Current Art Show
From Fruit Box Labels by Gordon T. McClelland:
Paper labels to identify the brand name and packing location of boxes of fresh citrus first were first used in Southern California in the 1880s. The brightly colored, attractively designed paper label attached to the end of a wooden box proved to be a key ingredient in the development of a national marketing system.
For oranges, California packers developed a wood shipping box about 12” x 12” x 27”, and used a label about 10” x 11” on the box end. This standard label size was used for the next 70 years.
Growers and packers were responsible for choosing their own labels. The images they picked related to their special interests, or were designed to call attention to their product in the face of hundreds of competing brands.
When lemons were available for sale in the early 1900s growers had to face the fact that, unlike oranges, lemons had no large volume market. While customers would buy oranges by the dozen to peel and eat, they would buy only one or two lemons at a time. Lemons, therefore, had to be sold for lemonade, for lemon pies, to garnish plates of food, or for their fresh clean fragrance.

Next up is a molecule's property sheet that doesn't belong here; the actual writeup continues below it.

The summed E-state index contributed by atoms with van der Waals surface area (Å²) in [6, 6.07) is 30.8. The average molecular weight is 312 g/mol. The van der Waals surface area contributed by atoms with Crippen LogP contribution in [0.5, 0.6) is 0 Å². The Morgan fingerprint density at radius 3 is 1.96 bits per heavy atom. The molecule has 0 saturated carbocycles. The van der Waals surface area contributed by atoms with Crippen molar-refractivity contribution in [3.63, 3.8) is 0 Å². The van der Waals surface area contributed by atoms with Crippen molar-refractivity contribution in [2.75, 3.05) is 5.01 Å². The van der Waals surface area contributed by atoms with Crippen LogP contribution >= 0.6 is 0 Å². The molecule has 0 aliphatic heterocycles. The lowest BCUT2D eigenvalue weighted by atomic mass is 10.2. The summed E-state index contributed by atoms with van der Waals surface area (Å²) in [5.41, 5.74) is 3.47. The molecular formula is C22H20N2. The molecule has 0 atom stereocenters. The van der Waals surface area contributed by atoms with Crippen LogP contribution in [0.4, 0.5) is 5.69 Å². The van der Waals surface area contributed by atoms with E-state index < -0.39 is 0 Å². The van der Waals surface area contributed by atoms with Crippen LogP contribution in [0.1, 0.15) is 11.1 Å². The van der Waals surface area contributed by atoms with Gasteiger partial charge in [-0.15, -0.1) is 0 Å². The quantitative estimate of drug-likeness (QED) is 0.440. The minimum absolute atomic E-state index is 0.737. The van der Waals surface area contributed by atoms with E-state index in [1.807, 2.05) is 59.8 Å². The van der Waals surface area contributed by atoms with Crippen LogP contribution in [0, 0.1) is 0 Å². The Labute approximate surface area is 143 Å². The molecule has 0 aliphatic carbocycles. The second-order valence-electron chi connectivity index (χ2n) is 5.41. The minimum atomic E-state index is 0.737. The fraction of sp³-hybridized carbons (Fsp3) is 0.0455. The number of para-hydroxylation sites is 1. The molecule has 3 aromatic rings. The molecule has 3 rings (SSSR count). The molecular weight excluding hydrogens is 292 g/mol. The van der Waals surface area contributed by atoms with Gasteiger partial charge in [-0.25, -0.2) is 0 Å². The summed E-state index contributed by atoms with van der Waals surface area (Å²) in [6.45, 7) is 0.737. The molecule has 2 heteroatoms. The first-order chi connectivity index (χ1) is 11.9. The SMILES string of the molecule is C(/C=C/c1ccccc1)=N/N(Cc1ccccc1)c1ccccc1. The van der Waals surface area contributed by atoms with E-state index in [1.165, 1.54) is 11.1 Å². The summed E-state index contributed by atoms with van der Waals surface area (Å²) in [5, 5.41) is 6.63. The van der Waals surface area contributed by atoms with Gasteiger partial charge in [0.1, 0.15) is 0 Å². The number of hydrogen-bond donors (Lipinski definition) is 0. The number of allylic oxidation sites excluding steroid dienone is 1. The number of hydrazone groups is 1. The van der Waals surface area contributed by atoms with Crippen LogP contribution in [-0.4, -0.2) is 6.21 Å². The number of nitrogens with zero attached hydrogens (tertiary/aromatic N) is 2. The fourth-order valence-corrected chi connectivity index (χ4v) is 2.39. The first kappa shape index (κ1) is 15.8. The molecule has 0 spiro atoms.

Because lemon growing has strict climatic requirements, California became, by the 1920s, the only major region in the United States where lemons were commercially grown and shipped. The wooden shipping box developed for lemons was shorter and wider than the orange box, and labels about 9” x 13” were used.
By the 1920s lemon growing became a major activity near the coastline in Ventura and Santa Barbara counties. These scenic locations provided the design themes for many lemon labels featuring beach views, sailboats, sea gulls and other nautical themes that rarely appeared on labels for other citrus products.
While most of the citrus industry began to use pre-printed cardboard boxes by the mid-1950s, several lemon packers continued to ship specially ordered fruit in wooden boxes for about five more years. These boxes were slightly smaller than those used earlier, and versions of several lemon labels already in use, such as Schooner and Goleta were employed in a reduced format.